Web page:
- Deep Visibility — Fabricwide visibility to all attached devices and down to the TCP flow level simplifies troubleshooting. The ability to troubleshoot the entire fabric from any switch and even go back in time and drill down on a particular flow between two end-points can simplify and accelerate troubleshooting, further simplifying operations and improving security.
- Network Slicing for Security and Services — The ability to slice the fabric for multitenancy with complete isolation of the management, control, and data planes enables an excellent security posture, especially in light of the rise in IoT traffic. Untrusted traffic that can bring a large attack surface on shared infrastructure can be completely isolated from more valuable traffic. This slicing can also be used in multitenant virtualized environments to provide full control and rich services for each tenant.
- White Box Economics — Optimally, this sort of solution is available to run on open networking solutions, which can be brite box or white box switches. Thus, in addition to simplifying network management and increasing reliability to lower operational costs, capital costs can be reduced on the order of 40% to 50% compared to traditional switching solutions, while preventing vendor lock-in. White box switches are also typically 1RU, achieving a similar scale-out design to the larger hyperscalers including a fabric.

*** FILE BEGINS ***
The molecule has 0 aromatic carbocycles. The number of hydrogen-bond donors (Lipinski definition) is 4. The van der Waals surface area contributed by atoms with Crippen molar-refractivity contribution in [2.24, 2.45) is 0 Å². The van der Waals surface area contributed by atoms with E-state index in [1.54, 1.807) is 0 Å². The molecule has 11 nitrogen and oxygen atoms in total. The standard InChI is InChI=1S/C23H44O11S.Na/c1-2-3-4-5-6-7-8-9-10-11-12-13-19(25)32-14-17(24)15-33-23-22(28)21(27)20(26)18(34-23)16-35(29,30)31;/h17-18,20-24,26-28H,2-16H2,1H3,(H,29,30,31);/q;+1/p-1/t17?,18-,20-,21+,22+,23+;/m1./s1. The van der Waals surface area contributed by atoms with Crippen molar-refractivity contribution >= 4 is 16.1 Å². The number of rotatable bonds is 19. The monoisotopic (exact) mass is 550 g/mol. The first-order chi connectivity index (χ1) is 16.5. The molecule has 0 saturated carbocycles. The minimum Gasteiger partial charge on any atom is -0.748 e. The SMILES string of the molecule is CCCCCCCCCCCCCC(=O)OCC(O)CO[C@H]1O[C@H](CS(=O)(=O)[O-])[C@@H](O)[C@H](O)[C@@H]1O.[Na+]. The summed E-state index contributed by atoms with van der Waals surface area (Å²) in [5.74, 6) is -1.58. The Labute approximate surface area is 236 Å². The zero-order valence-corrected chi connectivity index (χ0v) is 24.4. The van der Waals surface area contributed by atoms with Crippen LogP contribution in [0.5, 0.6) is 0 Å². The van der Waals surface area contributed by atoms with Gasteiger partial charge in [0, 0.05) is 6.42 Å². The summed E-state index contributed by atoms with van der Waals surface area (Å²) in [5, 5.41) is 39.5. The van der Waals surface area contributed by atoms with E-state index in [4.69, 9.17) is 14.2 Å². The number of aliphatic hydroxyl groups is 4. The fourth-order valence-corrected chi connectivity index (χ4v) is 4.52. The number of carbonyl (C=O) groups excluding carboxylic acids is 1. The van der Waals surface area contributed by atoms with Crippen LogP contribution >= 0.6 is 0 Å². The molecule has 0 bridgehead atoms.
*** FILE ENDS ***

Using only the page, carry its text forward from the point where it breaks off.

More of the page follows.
Why Controllerless SDN Works
A controllerless approach to next-generation SDN represents a beneficial way to transition to the software-defined data center of tomorrow. Organizations that make the move to SDN without a controller are experiencing a dramatic reduction in costs and complexity and gaining the operational flexibility that comes by federating a large number of switches as a single programmable entity.